Joseph Mallord William Turner

Lecture Diagram 14: The Terminology of Perspective of Joseph Moxon

c.1810

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Medium
Pen and ink and watercolour on paper
Dimensions
Support: 482 x 600 mm
Collection
Tate
Acquisition
Accepted by the nation as part of the Turner Bequest 1856
Reference
D17028
Turner Bequest CXCV 58

Display caption

Turner’s second lecture was devoted to the terms and procedures of standard perspective. He included terminology used by now lesser known writers, such as the English hydographer and mathematician Joseph Moxon. Turner owned a copy of his manual Perspective, or Perspective Made Easie, published about 1670, which included pop-up illustrations.

Gallery label, August 2004

Catalogue entry

Diagram 14 is likely to be associated with Turner’s discussion, in Lecture 2 as Professor of Perspective at the Royal Academy, of the terminology of the discipline. It is headed ‘MOXON’ and claims to show the importance attached by the author to ‘ichnography’, but as Maurice Davies points out, so such diagram is to be found in Joseph Moxon’s Practical Perspective (1670).1 Apparently Turner’s own design, it illustrates a method due to the elder Thomas Malton; see his Compleat Treatise on Perspective in Theory and Paractice on the True Principles of Dr Brook Taylor, 1775, pp.48–9.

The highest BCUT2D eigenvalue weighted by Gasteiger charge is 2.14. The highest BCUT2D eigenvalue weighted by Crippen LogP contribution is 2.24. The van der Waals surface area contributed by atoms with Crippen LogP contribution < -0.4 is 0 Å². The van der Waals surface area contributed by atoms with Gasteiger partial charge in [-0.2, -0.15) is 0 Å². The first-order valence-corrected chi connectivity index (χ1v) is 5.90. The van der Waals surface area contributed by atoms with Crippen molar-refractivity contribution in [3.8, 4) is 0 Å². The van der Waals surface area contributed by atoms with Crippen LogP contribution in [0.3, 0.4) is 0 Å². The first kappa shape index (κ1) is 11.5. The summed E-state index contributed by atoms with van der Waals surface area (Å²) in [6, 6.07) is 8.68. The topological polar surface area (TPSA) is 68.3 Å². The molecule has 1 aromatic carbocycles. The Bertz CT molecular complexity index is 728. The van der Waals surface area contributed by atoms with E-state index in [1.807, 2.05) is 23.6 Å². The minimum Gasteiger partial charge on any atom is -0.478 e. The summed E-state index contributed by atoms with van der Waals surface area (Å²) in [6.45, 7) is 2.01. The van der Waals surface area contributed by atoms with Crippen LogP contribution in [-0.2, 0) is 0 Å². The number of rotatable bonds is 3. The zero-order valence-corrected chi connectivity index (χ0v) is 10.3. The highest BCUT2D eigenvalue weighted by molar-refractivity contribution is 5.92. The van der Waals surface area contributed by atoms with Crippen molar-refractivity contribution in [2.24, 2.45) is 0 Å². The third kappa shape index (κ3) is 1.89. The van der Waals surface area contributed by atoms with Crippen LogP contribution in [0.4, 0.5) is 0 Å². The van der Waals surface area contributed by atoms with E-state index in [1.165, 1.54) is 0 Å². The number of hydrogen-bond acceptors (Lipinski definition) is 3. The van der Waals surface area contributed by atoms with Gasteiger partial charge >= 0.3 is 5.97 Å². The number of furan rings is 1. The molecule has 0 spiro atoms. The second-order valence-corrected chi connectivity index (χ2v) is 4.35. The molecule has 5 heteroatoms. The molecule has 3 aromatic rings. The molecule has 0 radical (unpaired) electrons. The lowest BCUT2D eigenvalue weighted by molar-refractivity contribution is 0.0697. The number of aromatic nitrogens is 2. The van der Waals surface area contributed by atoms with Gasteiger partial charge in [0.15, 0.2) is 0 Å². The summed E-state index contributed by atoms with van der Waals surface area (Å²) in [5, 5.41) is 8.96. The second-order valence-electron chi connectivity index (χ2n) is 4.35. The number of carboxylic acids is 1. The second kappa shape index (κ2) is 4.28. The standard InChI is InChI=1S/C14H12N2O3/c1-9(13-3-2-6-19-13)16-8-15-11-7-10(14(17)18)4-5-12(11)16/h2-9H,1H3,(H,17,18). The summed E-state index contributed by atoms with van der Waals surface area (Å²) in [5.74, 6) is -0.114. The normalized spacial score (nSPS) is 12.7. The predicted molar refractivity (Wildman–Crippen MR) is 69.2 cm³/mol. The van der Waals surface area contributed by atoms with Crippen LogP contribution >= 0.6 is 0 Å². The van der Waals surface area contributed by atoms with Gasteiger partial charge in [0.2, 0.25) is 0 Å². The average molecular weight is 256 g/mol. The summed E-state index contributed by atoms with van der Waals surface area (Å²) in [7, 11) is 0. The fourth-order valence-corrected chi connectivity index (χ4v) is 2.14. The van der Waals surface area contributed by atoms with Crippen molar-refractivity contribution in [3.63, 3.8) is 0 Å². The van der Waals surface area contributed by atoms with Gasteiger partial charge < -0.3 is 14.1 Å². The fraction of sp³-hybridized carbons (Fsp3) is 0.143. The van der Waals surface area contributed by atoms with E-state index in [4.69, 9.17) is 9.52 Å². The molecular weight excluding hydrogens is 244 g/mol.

1
Davies 1994, p.299 note 41. See Turner, ‘Royal Academy Lectures’, circa 1807–38, Department of Western Manuscripts, British Library, London, ADD MS 46151 BL MS L folio 3. For earlier versions of material, see D folio 2 verso and E folio 4.
Technical notes:
Peter Bower states that the sheet is Royal size Whatman paper made by William Balston and Finch and Thomas Robert Hollingworth, at Turkey Mill, Maidstone, Kent. He writes that ‘all the group of papers with 1794 dates in the watermark show considerable process dirt and poor formation’. He attributes the lack of quality control to James Whatman’s stroke and the change of ownership at the mill.1
1
Notes in tate catalogue files.
Verso:
Blank, save for an inscription by an unknown hand in pencil ‘60’ bottom left.

Andrea Fredericksen
June 2004

Supported by The Samuel H. Kress Foundation

Revised by David Blayney Brown
January 2012

Read full Catalogue entry